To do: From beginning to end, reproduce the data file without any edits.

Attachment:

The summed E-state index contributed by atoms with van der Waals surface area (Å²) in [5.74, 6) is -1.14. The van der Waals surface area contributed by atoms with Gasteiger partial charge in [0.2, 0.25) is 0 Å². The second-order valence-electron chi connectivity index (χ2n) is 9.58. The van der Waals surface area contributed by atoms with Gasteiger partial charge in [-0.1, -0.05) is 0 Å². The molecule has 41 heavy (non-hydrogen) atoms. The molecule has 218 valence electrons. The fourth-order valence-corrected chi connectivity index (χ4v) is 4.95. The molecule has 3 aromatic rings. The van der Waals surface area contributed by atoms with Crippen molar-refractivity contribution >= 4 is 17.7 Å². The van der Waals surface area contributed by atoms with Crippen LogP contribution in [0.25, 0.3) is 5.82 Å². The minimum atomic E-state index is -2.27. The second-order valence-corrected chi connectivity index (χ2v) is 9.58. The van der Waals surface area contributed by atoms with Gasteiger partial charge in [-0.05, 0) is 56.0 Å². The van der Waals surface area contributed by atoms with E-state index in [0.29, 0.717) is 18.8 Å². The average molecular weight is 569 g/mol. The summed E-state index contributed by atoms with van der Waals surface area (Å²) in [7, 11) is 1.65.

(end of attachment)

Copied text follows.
The summed E-state index contributed by atoms with van der Waals surface area (Å²) in [5.74, 6) is -1.14. The van der Waals surface area contributed by atoms with Gasteiger partial charge in [0.2, 0.25) is 0 Å². The second-order valence-electron chi connectivity index (χ2n) is 9.58. The van der Waals surface area contributed by atoms with Gasteiger partial charge in [-0.1, -0.05) is 0 Å². The molecule has 41 heavy (non-hydrogen) atoms. The molecule has 218 valence electrons. The fourth-order valence-corrected chi connectivity index (χ4v) is 4.95. The molecule has 3 aromatic rings. The van der Waals surface area contributed by atoms with Crippen molar-refractivity contribution >= 4 is 17.7 Å². The van der Waals surface area contributed by atoms with Crippen LogP contribution in [0.25, 0.3) is 5.82 Å². The minimum atomic E-state index is -2.27. The second-order valence-corrected chi connectivity index (χ2v) is 9.58. The van der Waals surface area contributed by atoms with Gasteiger partial charge in [-0.05, 0) is 56.0 Å². The van der Waals surface area contributed by atoms with E-state index in [0.29, 0.717) is 18.8 Å². The average molecular weight is 569 g/mol. The summed E-state index contributed by atoms with van der Waals surface area (Å²) in [7, 11) is 1.65.